Emergency providers are utilizing more ultrasound and MRI scans, fewer CTs.
In emergency rooms nationwide, the use of diagnostic imaging is on the rise with pediatric patients, a new study shows.
Between 2009 and 2018, a study published Aug. 3 in JAMA Pediatrics reveals, emergency providers ordered more MRI scans and ultrasounds for pediatric patients. But, the amount of CT scans requested fell.
By examining records from more than 26 million emergency department visits from Jan. 1, 2009, to Dec. 31, 2018, a team from the University of Pittsburgh Medical Center, led by Jennifer Marin, M.D., MSc, associate professor of pediatrics and emergency medicine, calculated the change in ordering rates for ultrasounds, MRIs, and CTs. The data came from the Pediatric Health Information System administrative database.
They found only CT use decreased during the study time frame. And, it was variable based upon location and other diagnostic strategies used.
“The magnitude of the decrease in CT use varied by site and was associated, in part, with the use of alternative advanced imaging modalities for certain diagnoses, most notably ultrasonography for abdominal conditions,” the team wrote.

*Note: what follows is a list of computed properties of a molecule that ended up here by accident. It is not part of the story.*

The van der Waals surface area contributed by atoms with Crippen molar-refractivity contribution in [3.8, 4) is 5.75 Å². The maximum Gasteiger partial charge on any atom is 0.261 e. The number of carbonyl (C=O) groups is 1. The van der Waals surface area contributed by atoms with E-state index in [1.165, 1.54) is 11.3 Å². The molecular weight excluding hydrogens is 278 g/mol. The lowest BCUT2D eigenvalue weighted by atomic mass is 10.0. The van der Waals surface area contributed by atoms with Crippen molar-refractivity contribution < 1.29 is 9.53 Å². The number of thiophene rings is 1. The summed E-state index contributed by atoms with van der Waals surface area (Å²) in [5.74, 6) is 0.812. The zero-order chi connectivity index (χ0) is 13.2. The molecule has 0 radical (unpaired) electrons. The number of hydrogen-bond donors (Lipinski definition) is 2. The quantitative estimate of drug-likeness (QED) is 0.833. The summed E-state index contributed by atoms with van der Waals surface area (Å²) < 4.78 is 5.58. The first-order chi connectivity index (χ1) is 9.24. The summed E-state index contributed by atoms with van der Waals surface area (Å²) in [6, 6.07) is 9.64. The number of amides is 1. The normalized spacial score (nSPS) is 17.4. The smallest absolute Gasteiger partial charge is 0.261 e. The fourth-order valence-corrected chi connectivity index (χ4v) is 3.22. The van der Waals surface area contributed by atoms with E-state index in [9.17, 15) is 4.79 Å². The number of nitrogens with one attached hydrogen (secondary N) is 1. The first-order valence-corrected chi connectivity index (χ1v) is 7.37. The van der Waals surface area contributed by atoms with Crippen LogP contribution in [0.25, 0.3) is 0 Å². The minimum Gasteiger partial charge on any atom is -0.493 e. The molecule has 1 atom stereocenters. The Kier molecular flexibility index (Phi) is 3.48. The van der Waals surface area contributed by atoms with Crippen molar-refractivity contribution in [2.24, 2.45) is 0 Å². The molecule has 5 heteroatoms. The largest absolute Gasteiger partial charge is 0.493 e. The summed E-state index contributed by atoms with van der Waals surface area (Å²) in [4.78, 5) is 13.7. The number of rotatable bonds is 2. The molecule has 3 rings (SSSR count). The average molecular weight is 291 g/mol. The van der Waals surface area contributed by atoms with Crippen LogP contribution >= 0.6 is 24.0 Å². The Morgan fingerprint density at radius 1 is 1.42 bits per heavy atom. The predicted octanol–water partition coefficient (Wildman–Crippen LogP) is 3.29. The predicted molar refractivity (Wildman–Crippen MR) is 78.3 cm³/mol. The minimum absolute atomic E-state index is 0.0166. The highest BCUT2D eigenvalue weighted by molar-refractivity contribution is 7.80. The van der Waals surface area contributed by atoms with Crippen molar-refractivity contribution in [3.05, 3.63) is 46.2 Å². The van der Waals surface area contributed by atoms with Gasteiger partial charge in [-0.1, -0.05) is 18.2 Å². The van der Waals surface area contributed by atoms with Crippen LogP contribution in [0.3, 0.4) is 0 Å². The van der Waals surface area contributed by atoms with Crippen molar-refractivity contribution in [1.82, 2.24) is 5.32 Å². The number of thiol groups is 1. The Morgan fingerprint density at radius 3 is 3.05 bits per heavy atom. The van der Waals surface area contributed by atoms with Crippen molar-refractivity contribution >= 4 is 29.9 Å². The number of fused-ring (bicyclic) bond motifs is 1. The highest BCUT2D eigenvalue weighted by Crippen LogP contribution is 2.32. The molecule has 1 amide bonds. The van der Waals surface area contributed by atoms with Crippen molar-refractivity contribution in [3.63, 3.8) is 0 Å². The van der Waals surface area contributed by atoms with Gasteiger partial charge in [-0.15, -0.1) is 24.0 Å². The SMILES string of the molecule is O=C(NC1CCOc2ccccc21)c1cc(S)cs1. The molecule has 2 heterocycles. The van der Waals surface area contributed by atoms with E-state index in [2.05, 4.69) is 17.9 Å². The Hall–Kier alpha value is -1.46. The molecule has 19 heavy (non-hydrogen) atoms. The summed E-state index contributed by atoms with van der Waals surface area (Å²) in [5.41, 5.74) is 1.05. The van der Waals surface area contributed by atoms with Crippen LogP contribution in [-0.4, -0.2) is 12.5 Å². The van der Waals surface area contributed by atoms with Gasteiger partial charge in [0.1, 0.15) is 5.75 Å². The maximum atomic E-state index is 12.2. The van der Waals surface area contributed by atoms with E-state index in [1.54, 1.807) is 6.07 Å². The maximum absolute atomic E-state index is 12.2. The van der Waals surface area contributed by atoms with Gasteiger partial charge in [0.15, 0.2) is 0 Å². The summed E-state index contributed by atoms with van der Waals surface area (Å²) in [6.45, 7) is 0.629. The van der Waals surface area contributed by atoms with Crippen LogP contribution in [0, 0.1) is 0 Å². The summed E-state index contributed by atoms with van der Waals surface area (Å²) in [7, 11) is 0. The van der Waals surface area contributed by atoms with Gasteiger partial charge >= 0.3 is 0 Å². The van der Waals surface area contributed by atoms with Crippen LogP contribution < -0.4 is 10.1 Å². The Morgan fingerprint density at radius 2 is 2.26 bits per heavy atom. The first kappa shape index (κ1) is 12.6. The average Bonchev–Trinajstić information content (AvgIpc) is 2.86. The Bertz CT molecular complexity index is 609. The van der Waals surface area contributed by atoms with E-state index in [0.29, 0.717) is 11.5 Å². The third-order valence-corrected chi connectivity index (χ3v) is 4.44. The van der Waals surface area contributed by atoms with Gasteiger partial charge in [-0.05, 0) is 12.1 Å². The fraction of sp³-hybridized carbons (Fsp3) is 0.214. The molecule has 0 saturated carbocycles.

In an accompanying editorial, pediatric and emergency medicine providers Alan Schroeder, M.D., and Daniel Imler, M.D., from Stanford University School of Medicine, noted that while the reduced radiation exposure from CT in children falls in line with the Image Gently campaign and is encouraging, the overall exposure of pediatric patients to advanced imaging is still not optimal.
Pediatric Emergency Department Imaging Use Changes
|At least one study||6.4 percent||8.7 percent|
|CT||3.9 percent||2.9 percent|
|MRI||0.3 percent||0.6 percent|
|Ultrasound||2.5 percent||5.8 percent|
Overall, in this study, the drop in CT use can be attributed to decreases in eight areas: concussion (23-percent drop); appendectomy (14.9-percent drop); ventricular shunt procedures (13.3-percent drop); migraine and other headaches (12.4-percent drop); nervous system disorders (10.1-percent drop); abdominal pain (6.1-percent drop); ear, nose, mouth, throat, cranial, facial diagnoses (5.9-percent drop); and seizure (5.3-perent drop).
For abdominal pain, the investigators found that the implementation rate of abdominal ultrasound surpassed the accompanying reduction in abdominal CT scans, pointing to a potential overuse of ultrasound.
While the length-of-stay in the emergency department did not change and hospitalizations and 3-day re-visit rates decreased during the study time frame, the team did find significant variations in imaging use in emergency departments nationwide. Specifically, use varied for ultrasound for appendectomy (median 57.5 percent), MRI (median 15.8 percent), and CT for ventricular shunt procedures (median 69.5 percent).
According to Schroeder and Imler, the higher use of imaging for patients who were ultimately hospitalized indicated that more imaging use does not necessarily result in reduced hospitalization.